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Fremont, MI

Franchising Authority, get comcast to extend line 1/4 mile

Hey all, I've been hearing that some franchising authorities can require that a service be connected to all residences if requested, so I was curious if anyone knew where to find who the authority was for Newaygo County, Michigan, 49412.
If anyone finds out please let me know!
And if anyone knows all of what would be required for this I would love to know!
I know everyone past the end of the service line would love for it to be extended, there's at least 12 households that are willing to pay for the services if we can get them extended, so if anyone could give some helpful pointers and so on I would LOVE to know.

Thanks a ton in advance!!!

Cable Employ

Saint Paul, MN
Call the city office, and ask. Generally it is a city or county commission.


Fremont, MI
alright, thanks, I'll have to get ahold of them after the holidays.

Chanhassen, MN
reply to destrano1
If you know somebody that has service nearby have them look at botton of their bill. It should have franchise contact.


Santa Fe, NM
reply to destrano1
Just to ask the obvious question - have you submitted a Comcast service request and if it was denied, spoken with your local construction office?


reply to destrano1
should say it on bottom of your bill

That VoIP Guy
East Lansing, MI
reply to destrano1
Michigan of Comcast has a state-wide franchisee agreement that covers connectivity (they are still required to have local offices, but the agreements are no longer with the municipalities). You have very little recourse, as everything require a petition to the MI-PSC, and their schedule is already booked through July (plus you would have to petition in-person in Lansing).

You can go to the local Comcast office and offer to pay the equipment fees to get connected (and share it with your neighbors). This is often extremely expensive -- sometimes in the 10's of thousands or hundreds of thousands of dollars. Just an example, it was going to cost one of my customers about $9,000 for them to extend it one city block through pre-existing conduit and man holes that the customer already owned going right up to their node.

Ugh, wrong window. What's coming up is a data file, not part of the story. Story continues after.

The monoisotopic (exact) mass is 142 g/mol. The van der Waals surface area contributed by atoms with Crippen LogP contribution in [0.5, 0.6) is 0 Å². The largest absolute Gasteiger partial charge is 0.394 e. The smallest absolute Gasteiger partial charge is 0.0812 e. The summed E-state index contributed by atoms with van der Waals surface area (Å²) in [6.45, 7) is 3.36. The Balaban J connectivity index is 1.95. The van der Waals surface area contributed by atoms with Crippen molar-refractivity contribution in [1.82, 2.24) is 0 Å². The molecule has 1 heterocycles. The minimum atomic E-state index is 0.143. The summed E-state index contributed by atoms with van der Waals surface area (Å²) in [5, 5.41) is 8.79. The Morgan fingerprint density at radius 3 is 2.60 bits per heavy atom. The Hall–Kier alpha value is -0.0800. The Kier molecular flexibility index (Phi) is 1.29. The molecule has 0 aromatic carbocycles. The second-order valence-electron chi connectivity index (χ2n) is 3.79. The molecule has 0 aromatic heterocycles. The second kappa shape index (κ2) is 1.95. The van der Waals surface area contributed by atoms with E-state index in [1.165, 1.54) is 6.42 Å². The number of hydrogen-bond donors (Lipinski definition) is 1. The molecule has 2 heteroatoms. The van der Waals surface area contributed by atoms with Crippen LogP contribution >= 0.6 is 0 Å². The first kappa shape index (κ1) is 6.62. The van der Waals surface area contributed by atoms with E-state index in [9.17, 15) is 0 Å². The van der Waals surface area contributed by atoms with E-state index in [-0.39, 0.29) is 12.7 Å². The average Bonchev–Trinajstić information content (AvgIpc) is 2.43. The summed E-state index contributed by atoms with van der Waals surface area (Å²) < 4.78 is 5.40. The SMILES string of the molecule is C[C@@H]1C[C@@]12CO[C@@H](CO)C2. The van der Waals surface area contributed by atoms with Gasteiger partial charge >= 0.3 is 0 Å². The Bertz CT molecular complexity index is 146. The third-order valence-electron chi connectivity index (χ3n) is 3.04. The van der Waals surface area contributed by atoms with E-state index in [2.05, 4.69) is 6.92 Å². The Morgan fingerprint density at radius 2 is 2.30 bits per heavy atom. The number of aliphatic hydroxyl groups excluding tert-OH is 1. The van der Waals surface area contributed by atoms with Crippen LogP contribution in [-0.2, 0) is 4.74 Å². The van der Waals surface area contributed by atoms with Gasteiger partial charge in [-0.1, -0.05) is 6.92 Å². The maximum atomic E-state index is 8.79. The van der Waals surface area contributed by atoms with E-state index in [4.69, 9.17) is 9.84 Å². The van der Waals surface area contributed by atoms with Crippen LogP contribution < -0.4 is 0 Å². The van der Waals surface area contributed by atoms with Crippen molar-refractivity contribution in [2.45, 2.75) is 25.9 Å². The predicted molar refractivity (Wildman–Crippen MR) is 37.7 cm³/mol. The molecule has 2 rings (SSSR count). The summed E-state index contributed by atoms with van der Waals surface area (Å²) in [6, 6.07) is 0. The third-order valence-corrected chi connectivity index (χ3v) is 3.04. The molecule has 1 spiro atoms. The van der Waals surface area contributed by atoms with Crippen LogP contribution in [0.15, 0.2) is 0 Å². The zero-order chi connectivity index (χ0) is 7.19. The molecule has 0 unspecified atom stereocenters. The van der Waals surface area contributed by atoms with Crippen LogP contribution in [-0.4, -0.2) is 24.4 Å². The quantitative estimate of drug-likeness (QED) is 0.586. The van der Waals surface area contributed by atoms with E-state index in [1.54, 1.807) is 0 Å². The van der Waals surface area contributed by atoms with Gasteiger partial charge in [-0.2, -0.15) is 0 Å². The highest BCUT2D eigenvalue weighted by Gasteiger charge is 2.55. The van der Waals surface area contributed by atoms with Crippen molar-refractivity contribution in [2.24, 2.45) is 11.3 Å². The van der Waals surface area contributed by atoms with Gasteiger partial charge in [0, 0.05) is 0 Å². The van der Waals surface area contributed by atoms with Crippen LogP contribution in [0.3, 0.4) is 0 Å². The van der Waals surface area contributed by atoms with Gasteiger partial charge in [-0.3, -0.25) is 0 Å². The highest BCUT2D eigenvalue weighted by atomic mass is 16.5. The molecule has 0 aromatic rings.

The process is you need to contact your local office (you can find that on the Comcast website). A construction supervisor will come out and estimate how much it will cost to connect. They won't do anything else until you (and others) offer to pay it.

Franchises died in Michigan about 8 years ago when AT&T managed to lobby through the legislators and reps a bill that allowed for state-wide agreements to superseded local governments. Comcast was mum on the bills (but silently was rooting for them to go through).


Fremont, MI
Crap, alright, sounds basically like a done deal then.. lol, i'll have to deal with radio tower internet for a while longer then >.

2600 ways to live
Sterling Heights, MI
Here is how it works....

When a cable company signs a franchise agreement, they have to adhere to have their cable AVAILABLE at x% of address (decided by the city/cable company). Usually in more rural areas, those numbers are lower, as getting cable to those homes is much more expensive than a more densly populated area. So, if the agreement is at 80%, and there are 1000 homes in your area, the cable company only has to be AVAILABLE (please note this doesnt be subscribed to) these 800 homes.

You can check with your franchise. Did you call and get a quote on construction costs? Also, if you have a neighbor(s) who might be willing to split the costs with you, that may be another route.

Quakertown, PA
I dont think state wide franchise agreements have that requirement. Lol imagine if a cable company was required to run a line across a whole state to service one person. That being said a quarter mile is certainly worth the call to comcast.